The purpose of this paper is to assess, from an organisational perspective, the internal efficacy of public policies designed to stimulate voluntary inter‐municipal partnerships. In particular, it sets out to assess the capacity of such incentive‐based policies to push the councils in the direction desired by the legislator, i.e. service sharing and joint policymaking.
A qualitative approach (exploratory case study) has been adopted. Primary data from semi‐structured interviews with administrators and public managers were collected and analysed along with secondary data on the inter‐municipal partnerships established in the important Italian region of Lombardy. The critical contingencies and conditions that shape local voluntary collaborations are compared with the assumptions of a model developed by Montjoy and O'Toole.
The paper questions the assumption that access to additional resources is enough to induce the councils to collaborate in service sharing and joint policymaking. While, on the one side, the councils' organisational and managerial limitations condition their willingness and capacity to forge long‐term relationships, on the other, the pressure on councils tasked with partnership implementation (especially the aggregation leaders) and the effort to ensure the orchestration of the activities and joint decision making lead them to opt for the less structured forms of cooperation (e.g. bilateral agreements). The most binding and ambitious collaborative forms are also those exposed to risks, including stagnation and goal displacement.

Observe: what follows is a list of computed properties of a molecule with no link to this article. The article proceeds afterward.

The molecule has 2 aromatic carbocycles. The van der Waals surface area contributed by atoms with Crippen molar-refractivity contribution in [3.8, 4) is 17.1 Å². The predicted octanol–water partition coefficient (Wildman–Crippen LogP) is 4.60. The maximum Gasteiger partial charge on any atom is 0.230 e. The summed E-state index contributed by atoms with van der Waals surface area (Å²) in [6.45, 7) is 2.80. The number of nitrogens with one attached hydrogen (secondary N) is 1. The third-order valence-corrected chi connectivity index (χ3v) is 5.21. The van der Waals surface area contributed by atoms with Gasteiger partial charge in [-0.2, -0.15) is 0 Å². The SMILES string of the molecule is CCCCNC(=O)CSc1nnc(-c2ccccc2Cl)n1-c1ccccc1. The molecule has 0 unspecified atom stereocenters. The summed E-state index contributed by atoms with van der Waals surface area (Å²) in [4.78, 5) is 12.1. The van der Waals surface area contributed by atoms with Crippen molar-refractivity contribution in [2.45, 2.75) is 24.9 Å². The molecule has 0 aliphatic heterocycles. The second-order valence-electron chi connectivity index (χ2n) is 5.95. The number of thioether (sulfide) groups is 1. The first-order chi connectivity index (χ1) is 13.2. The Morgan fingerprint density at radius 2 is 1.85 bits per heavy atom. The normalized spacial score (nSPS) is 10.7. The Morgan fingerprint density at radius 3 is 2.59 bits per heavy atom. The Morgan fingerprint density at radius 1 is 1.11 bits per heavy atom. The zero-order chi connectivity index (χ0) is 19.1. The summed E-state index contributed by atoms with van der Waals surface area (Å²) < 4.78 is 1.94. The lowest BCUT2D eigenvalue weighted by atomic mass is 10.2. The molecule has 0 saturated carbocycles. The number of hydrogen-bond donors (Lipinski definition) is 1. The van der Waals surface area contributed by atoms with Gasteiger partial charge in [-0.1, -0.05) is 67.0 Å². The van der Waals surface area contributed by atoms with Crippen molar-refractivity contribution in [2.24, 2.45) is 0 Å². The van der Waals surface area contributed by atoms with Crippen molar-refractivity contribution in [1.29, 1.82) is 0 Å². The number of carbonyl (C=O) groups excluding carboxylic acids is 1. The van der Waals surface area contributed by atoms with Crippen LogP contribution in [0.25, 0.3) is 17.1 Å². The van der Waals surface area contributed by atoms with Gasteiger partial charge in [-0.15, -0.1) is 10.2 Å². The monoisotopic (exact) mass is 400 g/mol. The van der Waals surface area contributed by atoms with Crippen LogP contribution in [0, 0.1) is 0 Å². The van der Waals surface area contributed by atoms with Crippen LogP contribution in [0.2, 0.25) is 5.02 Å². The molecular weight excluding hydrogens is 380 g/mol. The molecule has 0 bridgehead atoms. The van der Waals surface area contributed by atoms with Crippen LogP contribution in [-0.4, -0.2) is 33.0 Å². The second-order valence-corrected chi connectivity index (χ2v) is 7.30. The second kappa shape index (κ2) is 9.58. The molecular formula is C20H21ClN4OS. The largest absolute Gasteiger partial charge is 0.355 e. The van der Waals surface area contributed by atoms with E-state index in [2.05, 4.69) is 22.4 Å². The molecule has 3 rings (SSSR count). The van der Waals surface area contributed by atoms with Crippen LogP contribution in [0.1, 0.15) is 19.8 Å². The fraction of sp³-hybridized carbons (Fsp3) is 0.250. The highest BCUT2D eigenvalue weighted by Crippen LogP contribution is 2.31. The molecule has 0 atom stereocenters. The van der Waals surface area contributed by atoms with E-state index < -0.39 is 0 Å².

Unlike the mainstream studies on local partnerships, the paper addresses the policies that incentivise the setting up and development of such initiatives. The paper further develops the use of a model that policymakers will find a valuable aid in predicting agency responses to external mandates and in identifying the different types of potential implementation pitfalls.
Sorrentino, M. and Simonetta, M. (2011), "Assessing local partnerships: an organisational perspective", Transforming Government: People, Process and Policy, Vol. 5 No. 3, pp. 207-224. https://doi.org/10.1108/17506161111157584
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